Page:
Confederation of African Football (CAF) President Dr Patrice Motsepe has no doubt he will grow and develop the continental game over the next four years, but adds it will be a consultative process with input from all corners of Africa.
Dr Motsepe held a press conference in Johannesburg on Tuesday where he outlined his vision and the steps he will take to revive the financial fortunes and reputation of CAF.
In attendance was COSAFA President Dr Phillip Chiyangwa, South Africa’s Minister of Sport, Arts and Culture, Mr Nathi Mthethwa, South African Football Association President Dr Danny Jordaan and the chairman of the local Premier Soccer League, Dr Irvin Khoza.
“This period of leadership will be judged not by my election manifesto [but by action]. I am not going to be president of an organisation that four years from now has not made practical and tangible progress. It is not going to happen,” Dr Motsepe said.
“I am absolutely confident that over the next few years African football will improve, become globally competitive and self-sustaining.
“Over the next nine to 12 months, I will be visiting every single one of the African nations. I will also have two more meetings this year with all the presidents [of CAF member associations] and we will talk about the urgent steps we need to take to improve the game on the continent.
“At [FIFA] World Cup level we have to succeed and be respected. But the only thing that brings respect is results.”
Dr Motsepe said he was under no illusion that among the most important challenges facing him is to get more sponsorship revenue for clubs, tournaments and member associations in Africa.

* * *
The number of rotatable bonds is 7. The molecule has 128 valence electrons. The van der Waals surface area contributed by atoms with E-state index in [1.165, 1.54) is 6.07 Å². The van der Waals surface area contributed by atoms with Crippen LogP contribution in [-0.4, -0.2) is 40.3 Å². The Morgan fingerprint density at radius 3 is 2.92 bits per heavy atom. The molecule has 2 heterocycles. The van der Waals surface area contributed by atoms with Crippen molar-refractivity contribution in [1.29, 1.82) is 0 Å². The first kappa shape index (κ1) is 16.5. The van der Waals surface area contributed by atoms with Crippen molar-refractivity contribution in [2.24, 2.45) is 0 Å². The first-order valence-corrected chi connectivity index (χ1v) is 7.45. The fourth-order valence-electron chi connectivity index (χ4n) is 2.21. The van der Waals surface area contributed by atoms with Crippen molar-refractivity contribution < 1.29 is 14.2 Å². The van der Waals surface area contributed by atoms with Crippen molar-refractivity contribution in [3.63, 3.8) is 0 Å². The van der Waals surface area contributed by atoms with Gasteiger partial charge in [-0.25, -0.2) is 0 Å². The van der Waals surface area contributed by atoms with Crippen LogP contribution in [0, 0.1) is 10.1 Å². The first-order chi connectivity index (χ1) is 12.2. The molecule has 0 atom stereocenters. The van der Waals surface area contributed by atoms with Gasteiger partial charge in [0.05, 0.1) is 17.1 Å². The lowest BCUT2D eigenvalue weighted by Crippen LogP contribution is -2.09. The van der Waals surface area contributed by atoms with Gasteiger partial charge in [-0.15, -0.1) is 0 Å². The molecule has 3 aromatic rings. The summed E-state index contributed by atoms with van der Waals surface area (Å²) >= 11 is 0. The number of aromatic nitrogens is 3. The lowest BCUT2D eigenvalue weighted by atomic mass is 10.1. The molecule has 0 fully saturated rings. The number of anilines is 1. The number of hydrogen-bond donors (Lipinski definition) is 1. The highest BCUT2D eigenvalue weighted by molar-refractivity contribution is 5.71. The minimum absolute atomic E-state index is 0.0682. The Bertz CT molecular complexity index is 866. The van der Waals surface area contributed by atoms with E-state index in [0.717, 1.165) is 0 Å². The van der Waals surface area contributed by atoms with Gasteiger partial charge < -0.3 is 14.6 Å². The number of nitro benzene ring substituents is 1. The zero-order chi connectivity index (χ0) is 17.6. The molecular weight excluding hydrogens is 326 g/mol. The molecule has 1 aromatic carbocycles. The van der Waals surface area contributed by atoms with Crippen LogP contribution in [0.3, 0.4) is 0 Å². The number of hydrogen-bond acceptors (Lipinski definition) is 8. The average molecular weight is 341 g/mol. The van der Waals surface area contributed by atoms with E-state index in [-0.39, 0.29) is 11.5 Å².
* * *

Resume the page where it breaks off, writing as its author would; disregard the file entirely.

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“We need financing for the whole of the continent. We have to get the private sector to sponsor African football, we must increase the sponsorship for the Afcon [Africa Cup of Nations] to make it significantly more. And for the African Champions League.
“What excites me is what we can potentially do. We have 280-million young Africans on this continent between the ages of 15-24. By 2050 that will be close to 400-million. Football has a unique role to play in providing opportunities to these youth.”
Dr Motsepe also touched on the appointment of Véron Mosengo-Omba as CAF General Secretary, saying the Democratic Republic of Congo-born administrator is a man of action.
“I need results, I need someone who can hit the ground running,” he said of Mosengo-Omba, who leaves his role as Chief Officer of FIFA’s Member Associations (MAs) division.
Finally, Dr Motsepe confirmed that the Africa Cup of Nations would continue to be held every two years, even if he admitted that there had been some debate as to whether it should be played every four.
“This is one area where there were different views among people. But it has to be every two years, there is no doubt about it,” Dr Motsepe said.
“African football needs partners who can make things happen. We need partners who will be with us on the ground, who will make a difference. And my main obligation is to do what is in the best interests of Africa.”